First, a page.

Companies House compliance/ dissolution - any experienced MIPS out there?

Chinless WonderChinless Wonder Feels At HomeRegistered Posts: 61
Hi folks

I have some friends (a couple) who undertake various projects in the arts. None of it makes much money - in fact, generally these things make a loss. They're nice people, well meaning but not at all well organised. A lot of their activity is a bit adhoc, but they do present their creative work quite regularly.

They incorporated as a Ltd company with CH on 30th Sept 2009 (I found this out via searching CH out of my own curiosity).

In Jan 2011 while I had a quiet period I contacted them, said I'd noticed their CH listing, and offered to do their 1st year accounts (which should have been filed by Jun 2011). They didn't take me up on the offer, (though there was a continual "oh we must speak to you sometime") so I left it at that. They have still not filed accounts or return (according to Webcheck). Other than "having no money" I don't believe they have kept very good records.

I was at a seminar on Companies House recently and got the opportunity to ask the speaker about their situation. He advised that they file asap, pay the fine, and get on with it.

Having now been on Webcheck again I see their company is being dissolved, because they have not submitted any accounts or returns - ie CH consider them dormant.

I emailed them about this, and got the answer "yeah, we know about it, we're dissolving the company because it's all fallen apart and we have no money to do it anymore". Which is a partial lie - *they're* not dissolving. They are *being* dissolved, and it's because they have never bothered to get their a***es in gear.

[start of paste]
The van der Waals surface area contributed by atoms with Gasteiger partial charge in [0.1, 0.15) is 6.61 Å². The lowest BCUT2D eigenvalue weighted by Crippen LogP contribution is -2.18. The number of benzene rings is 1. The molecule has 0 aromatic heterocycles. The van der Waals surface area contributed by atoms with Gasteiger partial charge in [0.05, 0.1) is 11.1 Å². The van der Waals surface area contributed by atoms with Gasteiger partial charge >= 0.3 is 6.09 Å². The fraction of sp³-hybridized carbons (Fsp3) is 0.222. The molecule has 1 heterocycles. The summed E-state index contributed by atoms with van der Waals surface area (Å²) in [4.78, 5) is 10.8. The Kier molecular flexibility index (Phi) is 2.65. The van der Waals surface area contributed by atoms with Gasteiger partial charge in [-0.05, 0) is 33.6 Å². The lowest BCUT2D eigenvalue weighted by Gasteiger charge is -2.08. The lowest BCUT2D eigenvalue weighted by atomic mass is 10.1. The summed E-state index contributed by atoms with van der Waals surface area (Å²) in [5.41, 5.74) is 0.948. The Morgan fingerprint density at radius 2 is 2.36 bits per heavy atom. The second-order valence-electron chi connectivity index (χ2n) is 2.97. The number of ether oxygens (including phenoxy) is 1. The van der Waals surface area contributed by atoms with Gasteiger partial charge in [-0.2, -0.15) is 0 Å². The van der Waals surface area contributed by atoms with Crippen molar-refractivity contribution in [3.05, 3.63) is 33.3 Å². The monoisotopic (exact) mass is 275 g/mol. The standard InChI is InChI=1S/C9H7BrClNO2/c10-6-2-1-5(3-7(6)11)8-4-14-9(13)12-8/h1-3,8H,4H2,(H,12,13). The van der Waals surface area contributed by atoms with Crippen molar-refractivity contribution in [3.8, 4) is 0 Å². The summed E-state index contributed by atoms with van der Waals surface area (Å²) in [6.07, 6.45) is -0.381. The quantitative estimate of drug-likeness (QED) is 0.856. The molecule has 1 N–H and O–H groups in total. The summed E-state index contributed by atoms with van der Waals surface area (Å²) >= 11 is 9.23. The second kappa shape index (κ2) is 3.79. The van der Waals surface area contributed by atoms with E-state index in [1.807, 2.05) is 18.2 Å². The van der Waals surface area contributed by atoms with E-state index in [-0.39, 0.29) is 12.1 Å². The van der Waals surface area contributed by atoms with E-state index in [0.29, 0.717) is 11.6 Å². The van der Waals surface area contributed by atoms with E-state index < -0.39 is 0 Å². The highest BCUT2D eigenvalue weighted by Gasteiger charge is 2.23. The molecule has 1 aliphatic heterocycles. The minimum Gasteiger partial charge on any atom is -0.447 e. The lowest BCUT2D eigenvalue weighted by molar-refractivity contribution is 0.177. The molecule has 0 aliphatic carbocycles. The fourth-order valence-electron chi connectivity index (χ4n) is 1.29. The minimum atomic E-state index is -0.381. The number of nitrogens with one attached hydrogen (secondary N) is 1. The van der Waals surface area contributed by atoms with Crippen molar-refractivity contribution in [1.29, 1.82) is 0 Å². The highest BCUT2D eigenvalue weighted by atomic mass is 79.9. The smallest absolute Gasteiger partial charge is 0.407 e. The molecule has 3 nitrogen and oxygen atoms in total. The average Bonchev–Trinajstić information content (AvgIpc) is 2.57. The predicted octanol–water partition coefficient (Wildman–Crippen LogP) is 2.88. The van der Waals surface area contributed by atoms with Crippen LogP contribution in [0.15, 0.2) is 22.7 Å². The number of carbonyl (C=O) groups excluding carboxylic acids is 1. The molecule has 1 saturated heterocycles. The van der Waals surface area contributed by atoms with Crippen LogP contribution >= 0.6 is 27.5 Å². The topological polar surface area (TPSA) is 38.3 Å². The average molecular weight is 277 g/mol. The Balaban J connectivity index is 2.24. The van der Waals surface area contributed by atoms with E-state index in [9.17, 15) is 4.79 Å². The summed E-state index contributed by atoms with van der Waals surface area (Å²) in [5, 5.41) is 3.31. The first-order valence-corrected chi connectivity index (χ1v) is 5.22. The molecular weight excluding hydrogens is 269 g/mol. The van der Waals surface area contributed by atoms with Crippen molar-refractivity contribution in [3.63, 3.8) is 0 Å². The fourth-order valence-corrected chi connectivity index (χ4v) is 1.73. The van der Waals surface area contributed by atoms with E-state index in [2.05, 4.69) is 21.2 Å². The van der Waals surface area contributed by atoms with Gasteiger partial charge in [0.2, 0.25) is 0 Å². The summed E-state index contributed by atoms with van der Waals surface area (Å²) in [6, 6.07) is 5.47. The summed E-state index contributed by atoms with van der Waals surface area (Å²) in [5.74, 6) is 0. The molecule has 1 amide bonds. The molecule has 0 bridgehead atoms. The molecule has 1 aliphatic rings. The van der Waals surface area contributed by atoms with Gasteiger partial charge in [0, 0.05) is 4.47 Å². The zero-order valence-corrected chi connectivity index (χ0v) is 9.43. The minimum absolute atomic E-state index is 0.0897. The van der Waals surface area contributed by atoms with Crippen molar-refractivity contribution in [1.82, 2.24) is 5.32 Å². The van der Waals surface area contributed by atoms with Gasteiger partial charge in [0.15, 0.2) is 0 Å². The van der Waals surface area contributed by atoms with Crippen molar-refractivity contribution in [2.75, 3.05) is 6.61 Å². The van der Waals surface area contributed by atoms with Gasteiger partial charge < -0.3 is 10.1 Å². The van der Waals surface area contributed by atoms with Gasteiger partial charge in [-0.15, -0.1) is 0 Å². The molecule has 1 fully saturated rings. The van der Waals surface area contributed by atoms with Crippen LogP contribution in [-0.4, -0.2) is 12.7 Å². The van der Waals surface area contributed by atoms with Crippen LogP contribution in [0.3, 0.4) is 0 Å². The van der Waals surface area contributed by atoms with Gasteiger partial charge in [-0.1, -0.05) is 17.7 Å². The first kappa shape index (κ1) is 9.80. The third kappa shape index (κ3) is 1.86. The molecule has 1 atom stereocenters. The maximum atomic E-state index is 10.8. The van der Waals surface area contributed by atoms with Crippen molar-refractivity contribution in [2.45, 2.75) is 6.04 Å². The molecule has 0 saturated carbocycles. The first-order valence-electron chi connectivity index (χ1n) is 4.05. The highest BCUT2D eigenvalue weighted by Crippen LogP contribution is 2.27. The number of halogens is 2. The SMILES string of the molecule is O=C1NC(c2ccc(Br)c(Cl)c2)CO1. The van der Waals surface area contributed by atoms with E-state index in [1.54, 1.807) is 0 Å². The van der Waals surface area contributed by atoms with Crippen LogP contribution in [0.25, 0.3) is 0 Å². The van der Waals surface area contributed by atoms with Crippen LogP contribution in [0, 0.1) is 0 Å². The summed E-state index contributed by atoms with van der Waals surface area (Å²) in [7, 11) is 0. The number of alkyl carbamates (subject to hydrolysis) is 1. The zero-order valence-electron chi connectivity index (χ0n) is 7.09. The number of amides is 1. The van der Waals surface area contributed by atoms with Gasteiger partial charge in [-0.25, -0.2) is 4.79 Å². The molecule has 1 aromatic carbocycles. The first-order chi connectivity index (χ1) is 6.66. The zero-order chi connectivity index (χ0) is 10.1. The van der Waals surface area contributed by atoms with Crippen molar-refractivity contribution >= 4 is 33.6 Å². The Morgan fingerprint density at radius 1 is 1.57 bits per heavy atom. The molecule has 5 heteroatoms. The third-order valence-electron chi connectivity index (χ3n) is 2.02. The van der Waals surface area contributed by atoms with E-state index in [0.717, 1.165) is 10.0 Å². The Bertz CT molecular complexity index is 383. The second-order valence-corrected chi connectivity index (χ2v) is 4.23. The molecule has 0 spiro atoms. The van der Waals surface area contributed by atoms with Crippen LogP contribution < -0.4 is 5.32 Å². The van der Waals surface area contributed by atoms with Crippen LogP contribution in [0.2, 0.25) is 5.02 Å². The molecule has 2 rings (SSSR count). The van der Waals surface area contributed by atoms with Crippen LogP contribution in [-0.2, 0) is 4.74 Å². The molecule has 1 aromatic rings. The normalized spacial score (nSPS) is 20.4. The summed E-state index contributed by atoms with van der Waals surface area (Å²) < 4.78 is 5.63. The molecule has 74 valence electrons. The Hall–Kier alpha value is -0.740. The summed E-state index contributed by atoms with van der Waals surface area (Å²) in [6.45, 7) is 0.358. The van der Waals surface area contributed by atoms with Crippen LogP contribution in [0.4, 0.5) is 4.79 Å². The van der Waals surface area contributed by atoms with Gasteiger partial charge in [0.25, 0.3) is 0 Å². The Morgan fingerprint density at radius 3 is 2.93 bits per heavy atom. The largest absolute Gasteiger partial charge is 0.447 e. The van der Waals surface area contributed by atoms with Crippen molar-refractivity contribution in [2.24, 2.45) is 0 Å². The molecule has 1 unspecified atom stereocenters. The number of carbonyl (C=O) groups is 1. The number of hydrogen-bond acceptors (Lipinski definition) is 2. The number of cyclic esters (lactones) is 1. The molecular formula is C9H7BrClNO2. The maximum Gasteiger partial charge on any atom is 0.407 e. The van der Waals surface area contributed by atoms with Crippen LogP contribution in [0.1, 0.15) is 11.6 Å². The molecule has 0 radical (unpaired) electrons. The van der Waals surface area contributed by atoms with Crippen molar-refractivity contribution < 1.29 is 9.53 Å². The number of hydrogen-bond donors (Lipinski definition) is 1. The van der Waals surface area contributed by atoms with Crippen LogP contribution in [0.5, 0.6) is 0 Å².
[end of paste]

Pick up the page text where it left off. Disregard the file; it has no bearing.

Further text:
I know that, if they want to continue with the ltd company, they must go through administrative restoration - which involves submitting the missing accounts and paying the fine (currently £750). My suspicion is that they will ignore the situation entirely and carry on life as normal, thinking "ah, life is so much simpler now we don't have all this Limited Company stuff hanging over our head that we've never got round to dealing with"

Do any MIPS on here have experience of the fall out they could reasonably expect if they carry on activity under the company name (or a version of it) while the company is dissolved? Do CH actively pursue this sort of thing or is there every chance that it will vanish, they can just ignore it all and there will be no comeback whatsoever? Is there any legal repercussion for suppliers who deal with them (eg artists who work freelance on their projects)?

If they say they undertook their activities as self-employed individuals (which I believe they both are), and not as the Ltd company, does this mean the Ltd company is legitimately dormant?

Another huge grey area is Corporation Tax. I doubt they ever told HMRC they had incorporated. That's a whole other can of worms.

Needless to say I'm NOT getting involved in a professional capacity, but they are friends (and nice people) and if I can make sense of their situation for them and express it to them in simple English I will. In terms of my own ethics I can't do nothing....

Any advice from knowledgeable MIPS would be much appreciated.

CW

Comments

  • MonsoonMonsoon Font Of All Knowledge FMAAT, AAT Licensed Accountant Posts: 4,069
    Getting things filed correctly at CoHo is the legal obligation of the officers. To not file statutory documents is a criminal offence. In practice, directors are only prosecuted in rare situations, and I've never heard of anyone getting into trouble for a situation akin to the one you outline, of which there are thousands every year, I'm sure. If CoHo has dissolved the company, then CoHo have taken the action they want to take, and from a CoHo point of view I see no practical merit in going through administrative restoration (especially if they don't have the money to do it).